ABSTRACT Natalie Muilenberg Off-roading or OHV use continues to grow and has led to increased negative impacts to the natural environment. Land managers have had difficulty satisfying both OHV users and environmental conservationists. In this study's site, the Imperial Sand Dune Recreation Area (ISDRA) in the Algodones Dunes in southern California, the Bureau of Land Management has had difficulty balancing the Endangered Species Act and allowing OHV recreation, as stated under the Federal Land Policy and Management Act. This thesis focuses on exploring the true cause of environmental degradation while off-roading by examining levels of nature connectivity among OHV users at the ISDRA.
Literature since the time of ecologist and naturalist Aldo Leopold has argued that humans need nature to survive. Now, researchers argue that humans' connection to nature has decreased. This thesis used the Connectedness to Nature Scale developed by Mayer and Frantz to measure nature connectivity among a specific population of OHV users. Mayer and Frantz define nature connectivity as "understanding the extent to which people experientially view themselves as egalitarian members of the broader natural community; feel a sense of kinship with it; view themselves as belonging to the natural world as much as it belongs to them." Mayer and Frantz's survey measures the beliefs people have regarding their personal connection to nature. Nature connectivity has been linked to positive environmentally responsible behavior (ERB) in which humans participate in certain actions they deem unharmful to the environment.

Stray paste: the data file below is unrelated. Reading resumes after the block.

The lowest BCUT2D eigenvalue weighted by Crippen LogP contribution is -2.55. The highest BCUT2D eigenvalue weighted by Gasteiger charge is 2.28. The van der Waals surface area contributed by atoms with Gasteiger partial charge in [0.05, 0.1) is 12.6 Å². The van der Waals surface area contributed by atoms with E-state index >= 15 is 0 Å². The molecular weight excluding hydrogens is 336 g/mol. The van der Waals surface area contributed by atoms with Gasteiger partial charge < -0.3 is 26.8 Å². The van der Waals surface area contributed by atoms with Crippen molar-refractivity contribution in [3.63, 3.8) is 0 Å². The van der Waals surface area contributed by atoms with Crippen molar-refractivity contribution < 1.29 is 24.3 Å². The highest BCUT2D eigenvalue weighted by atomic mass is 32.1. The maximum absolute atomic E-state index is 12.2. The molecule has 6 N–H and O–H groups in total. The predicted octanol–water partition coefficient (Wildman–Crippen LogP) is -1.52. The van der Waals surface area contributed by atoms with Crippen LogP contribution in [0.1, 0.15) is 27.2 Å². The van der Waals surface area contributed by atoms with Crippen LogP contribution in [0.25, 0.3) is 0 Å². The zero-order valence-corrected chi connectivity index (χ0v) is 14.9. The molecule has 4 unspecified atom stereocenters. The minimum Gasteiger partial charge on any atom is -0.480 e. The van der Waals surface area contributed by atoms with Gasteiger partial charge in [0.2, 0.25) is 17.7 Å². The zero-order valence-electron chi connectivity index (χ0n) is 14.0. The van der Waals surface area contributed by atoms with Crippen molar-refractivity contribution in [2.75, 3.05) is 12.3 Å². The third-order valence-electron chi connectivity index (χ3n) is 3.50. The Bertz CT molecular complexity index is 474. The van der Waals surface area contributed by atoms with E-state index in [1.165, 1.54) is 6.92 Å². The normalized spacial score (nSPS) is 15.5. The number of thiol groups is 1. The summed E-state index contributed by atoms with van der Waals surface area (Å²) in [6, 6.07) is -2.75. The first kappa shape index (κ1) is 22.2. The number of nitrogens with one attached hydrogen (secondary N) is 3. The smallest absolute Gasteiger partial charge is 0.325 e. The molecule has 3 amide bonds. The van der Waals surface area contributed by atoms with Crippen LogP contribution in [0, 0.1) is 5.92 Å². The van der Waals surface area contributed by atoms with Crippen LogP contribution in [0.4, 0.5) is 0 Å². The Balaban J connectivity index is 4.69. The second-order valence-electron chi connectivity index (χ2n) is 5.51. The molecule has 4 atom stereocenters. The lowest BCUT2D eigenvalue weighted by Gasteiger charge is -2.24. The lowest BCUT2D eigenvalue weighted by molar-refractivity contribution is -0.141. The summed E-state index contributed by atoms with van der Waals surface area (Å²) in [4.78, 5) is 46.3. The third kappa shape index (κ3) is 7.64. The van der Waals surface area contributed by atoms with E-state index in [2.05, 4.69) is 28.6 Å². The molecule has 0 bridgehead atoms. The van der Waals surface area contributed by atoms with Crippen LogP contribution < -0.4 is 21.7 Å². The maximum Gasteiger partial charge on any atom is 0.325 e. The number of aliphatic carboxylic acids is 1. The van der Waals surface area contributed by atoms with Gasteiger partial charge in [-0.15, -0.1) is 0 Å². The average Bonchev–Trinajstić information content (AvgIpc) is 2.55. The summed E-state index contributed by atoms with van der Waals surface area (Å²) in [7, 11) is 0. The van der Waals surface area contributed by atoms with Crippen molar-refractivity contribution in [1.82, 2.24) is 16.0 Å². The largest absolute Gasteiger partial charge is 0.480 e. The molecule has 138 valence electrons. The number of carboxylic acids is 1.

An online survey was distributed to about 8,600 OHV users—most of them who recreate in the ISDRA. These OHV users are members of an off-road recreation organization called the American Sand Association (ASA). Mayer and Frantz's Connectedness to Nature Scale (CNS) survey was distributed to these OHV users and the data collected was used to determine to what extent OHV users believe themselves to be connected to nature. Demographic characteristics were recorded to determine specific audiences within the OHV user group. It was found that female OHV users scored higher on the CNS than males, suggesting more nature connectivity. There was not a high significance when the other demographic characteristics were compared to CNS scores. It is hoped that the low significance between CNS scores and type of user will make it easier for land managers to better educate OHV users on environmental impacts and create a stronger connection to nature.
|Advisor:||Foti, Pamela E.|
|Commitee:||Friederici, Peter, Hardy-Short, Dayle C.|
|School:||Northern Arizona University|
|Department:||College of Social and Behavioral Sciences|
|School Location:||United States -- Arizona|
|Source:||MAI 51/02M(E), Masters Abstracts International|
|Subjects:||Behavioral psychology, Sustainability, Recreation|
|Keywords:||Education, Nature connectivity, OHV, Recreation, Sustainability, User behavior|
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